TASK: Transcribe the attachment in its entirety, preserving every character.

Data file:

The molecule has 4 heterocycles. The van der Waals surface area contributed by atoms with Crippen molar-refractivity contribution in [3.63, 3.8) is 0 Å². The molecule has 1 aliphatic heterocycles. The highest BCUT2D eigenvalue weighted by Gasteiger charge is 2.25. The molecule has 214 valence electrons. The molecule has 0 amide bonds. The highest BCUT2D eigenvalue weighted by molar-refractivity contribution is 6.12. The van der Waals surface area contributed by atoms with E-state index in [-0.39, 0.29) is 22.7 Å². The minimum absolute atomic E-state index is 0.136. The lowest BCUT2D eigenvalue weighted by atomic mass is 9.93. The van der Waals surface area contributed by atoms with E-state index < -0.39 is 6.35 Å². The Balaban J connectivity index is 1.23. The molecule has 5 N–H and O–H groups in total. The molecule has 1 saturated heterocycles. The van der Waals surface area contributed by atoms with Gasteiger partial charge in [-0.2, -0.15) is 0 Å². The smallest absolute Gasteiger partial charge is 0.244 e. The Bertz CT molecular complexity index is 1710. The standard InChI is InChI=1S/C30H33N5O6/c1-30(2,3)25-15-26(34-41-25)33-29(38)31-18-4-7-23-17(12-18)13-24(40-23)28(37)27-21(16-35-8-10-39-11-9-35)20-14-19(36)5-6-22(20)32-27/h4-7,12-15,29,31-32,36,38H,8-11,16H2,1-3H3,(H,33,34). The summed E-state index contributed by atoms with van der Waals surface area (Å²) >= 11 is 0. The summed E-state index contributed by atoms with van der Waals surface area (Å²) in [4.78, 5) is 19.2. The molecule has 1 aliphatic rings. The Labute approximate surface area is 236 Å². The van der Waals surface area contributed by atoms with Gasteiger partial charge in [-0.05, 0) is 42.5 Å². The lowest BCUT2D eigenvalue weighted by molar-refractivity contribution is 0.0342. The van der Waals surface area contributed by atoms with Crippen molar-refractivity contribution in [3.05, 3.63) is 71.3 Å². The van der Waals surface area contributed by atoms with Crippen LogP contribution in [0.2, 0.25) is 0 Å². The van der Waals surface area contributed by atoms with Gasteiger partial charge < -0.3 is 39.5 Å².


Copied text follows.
The molecule has 4 heterocycles. The van der Waals surface area contributed by atoms with Crippen molar-refractivity contribution in [3.63, 3.8) is 0 Å². The molecule has 1 aliphatic heterocycles. The highest BCUT2D eigenvalue weighted by Gasteiger charge is 2.25. The molecule has 214 valence electrons. The molecule has 0 amide bonds. The highest BCUT2D eigenvalue weighted by molar-refractivity contribution is 6.12. The van der Waals surface area contributed by atoms with E-state index in [-0.39, 0.29) is 22.7 Å². The minimum absolute atomic E-state index is 0.136. The lowest BCUT2D eigenvalue weighted by atomic mass is 9.93. The van der Waals surface area contributed by atoms with E-state index < -0.39 is 6.35 Å². The Balaban J connectivity index is 1.23. The molecule has 5 N–H and O–H groups in total. The molecule has 1 saturated heterocycles. The van der Waals surface area contributed by atoms with Gasteiger partial charge in [-0.2, -0.15) is 0 Å². The smallest absolute Gasteiger partial charge is 0.244 e. The Bertz CT molecular complexity index is 1710. The standard InChI is InChI=1S/C30H33N5O6/c1-30(2,3)25-15-26(34-41-25)33-29(38)31-18-4-7-23-17(12-18)13-24(40-23)28(37)27-21(16-35-8-10-39-11-9-35)20-14-19(36)5-6-22(20)32-27/h4-7,12-15,29,31-32,36,38H,8-11,16H2,1-3H3,(H,33,34). The summed E-state index contributed by atoms with van der Waals surface area (Å²) >= 11 is 0. The summed E-state index contributed by atoms with van der Waals surface area (Å²) in [4.78, 5) is 19.2. The molecule has 1 aliphatic rings. The Labute approximate surface area is 236 Å². The van der Waals surface area contributed by atoms with Gasteiger partial charge in [-0.05, 0) is 42.5 Å². The lowest BCUT2D eigenvalue weighted by molar-refractivity contribution is 0.0342. The van der Waals surface area contributed by atoms with Crippen molar-refractivity contribution in [3.05, 3.63) is 71.3 Å². The van der Waals surface area contributed by atoms with Crippen LogP contribution in [0.2, 0.25) is 0 Å². The van der Waals surface area contributed by atoms with Gasteiger partial charge < -0.3 is 39.5 Å².